Vanguard Brokerage Review

Matt is a Certified Financial Planner® and investment advisor based in Columbia, South Carolina. He writes personal finance and investment advice, and in 2017 he received the SABEW Best in Business Award.

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Vanguard is well-known for its low-cost mutual fund and ETF offerings, but this review will focus on the company's brokerage platform. In addition to its proprietary funds, Vanguard customers can trade stocks, ETFs, non-Vanguard mutual funds, and more.

Read on as we dive into the pros and cons of Vanguard's online brokerage. We'll look at some of the important facts, figures, and features, and help you decide if it's the best online broker for you.

Top Perks

Zero-commission trading: Vanguard was one of the last holdouts in the zero-commission revolution, but the company has scrapped its stock trading commissions for online trades.

Mutual fund costs: This is perhaps the biggest reason to use Vanguard as your broker. Vanguard's proprietary mutual funds and ETFs are some of the lowest-cost products of their kind. In addition to being able to buy and sell Vanguard's excellent family of mutual funds with no transaction fee, Vanguard offers thousands of other mutual funds on a no-transaction-fee (NTF) basis. Plus, its mutual fund commission of $20 for all other funds is on the lower end of the spectrum relative to peers.

No account minimums: Vanguard has no minimum deposit requirement to open a brokerage account. That said, the platform doesn't allow you to trade fractional shares of stock, so you'll need at least enough to cover one share of whatever stock or ETF you want. And if you plan on buying mutual funds, keep in mind that most have their own minimum initial investment requirements.

International market access: This is both a good and bad feature. Unlike many online brokers, Vanguard allows investors to buy stocks directly on foreign stock exchanges. However, doing so comes with a steep $50 commission.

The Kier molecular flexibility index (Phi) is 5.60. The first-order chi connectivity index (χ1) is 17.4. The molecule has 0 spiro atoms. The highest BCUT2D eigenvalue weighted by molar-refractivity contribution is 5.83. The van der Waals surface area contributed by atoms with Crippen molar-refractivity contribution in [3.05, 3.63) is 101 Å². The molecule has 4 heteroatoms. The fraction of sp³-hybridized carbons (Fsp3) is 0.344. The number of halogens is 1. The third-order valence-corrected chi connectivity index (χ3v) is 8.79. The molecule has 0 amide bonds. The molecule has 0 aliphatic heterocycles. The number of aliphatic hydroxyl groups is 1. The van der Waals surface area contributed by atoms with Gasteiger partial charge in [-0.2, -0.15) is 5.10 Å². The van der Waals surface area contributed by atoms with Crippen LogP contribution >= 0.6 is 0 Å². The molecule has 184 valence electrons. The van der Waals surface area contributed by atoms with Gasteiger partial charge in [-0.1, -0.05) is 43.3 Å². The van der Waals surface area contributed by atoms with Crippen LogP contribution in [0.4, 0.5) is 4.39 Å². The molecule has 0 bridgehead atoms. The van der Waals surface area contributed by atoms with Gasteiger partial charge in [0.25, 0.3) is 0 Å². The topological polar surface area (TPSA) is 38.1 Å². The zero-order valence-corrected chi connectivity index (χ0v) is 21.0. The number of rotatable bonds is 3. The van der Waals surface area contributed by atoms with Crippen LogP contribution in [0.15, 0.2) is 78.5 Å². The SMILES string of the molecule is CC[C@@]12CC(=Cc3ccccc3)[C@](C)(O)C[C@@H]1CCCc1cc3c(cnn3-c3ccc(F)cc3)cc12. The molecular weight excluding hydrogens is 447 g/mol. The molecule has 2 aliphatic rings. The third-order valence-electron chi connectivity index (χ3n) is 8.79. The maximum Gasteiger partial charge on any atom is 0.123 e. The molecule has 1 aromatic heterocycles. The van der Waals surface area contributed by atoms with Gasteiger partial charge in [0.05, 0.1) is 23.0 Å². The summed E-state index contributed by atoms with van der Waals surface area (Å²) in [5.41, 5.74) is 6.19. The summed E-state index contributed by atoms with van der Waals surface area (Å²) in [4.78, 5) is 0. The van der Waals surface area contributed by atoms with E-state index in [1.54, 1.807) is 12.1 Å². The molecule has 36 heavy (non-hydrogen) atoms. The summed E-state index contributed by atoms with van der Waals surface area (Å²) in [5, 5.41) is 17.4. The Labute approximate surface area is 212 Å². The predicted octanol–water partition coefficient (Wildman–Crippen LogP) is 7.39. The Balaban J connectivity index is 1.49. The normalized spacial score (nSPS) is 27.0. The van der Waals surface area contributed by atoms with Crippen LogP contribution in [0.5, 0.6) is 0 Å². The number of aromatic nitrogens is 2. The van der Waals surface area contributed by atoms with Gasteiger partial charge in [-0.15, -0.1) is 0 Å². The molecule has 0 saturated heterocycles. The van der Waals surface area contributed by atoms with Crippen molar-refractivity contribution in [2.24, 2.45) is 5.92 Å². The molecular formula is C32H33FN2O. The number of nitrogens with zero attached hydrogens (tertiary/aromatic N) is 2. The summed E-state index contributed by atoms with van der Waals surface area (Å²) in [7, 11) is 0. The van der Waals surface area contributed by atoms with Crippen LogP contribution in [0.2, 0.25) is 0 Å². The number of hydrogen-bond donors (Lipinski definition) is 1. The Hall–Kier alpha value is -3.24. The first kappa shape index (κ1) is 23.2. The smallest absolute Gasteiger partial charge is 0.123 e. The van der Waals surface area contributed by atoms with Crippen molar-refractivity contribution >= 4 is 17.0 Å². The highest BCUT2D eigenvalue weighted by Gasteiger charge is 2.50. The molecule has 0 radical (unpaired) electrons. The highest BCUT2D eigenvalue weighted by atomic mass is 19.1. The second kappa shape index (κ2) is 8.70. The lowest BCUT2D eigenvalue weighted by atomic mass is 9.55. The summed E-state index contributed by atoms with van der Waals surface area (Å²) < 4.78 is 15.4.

Research access: Vanguard provides third-party stock research reports from Standard & Poor's, Thomson Reuters, and First Call. This can help beginners find good investment candidates and can also be a great tool to help learn the basics of stock analysis.

Lots of account types: Vanguard offers individual and joint brokerage accounts, traditional and Roth IRAs, SEP-IRAs, SIMPLE IRAs, solo 401(k)s, and 529 college savings plans.

What could be improved

Options commissions: Most online brokers still charge a per-contract fee for options trading. Although it used to cost a lot more than Vanguard's $1 per contract charge, these days, most of its peers charge much lower fees.

Fractional shares: Some online brokers allow investors to buy fractional shares of stock. In other words, if you have $500 and your favorite stock is $1,000 per share, you could buy 0.5 shares. Vanguard doesn't allow this.

Trading platform: Vanguard's trading platform isn't feature-packed. It's mainly designed for long-term investors who need to place an occasional order to buy or sell a stock. There's no platform designed for frequent traders, and investors looking for a complex platform would probably be better served elsewhere.

Commissions

Virtually all of the major online brokers offer commission-free online stock trades, and Vanguard is no different. Its per-contract options commission is a bit on the high end, but its mutual fund commission is quite competitive.

Stocks and ETFs Options Mutual Funds
$0 $1 per contract $20 (thousands for free)

Buying Mutual Funds

As mentioned earlier, mutual funds are perhaps the best reason investors might choose Vanguard over any of its rivals.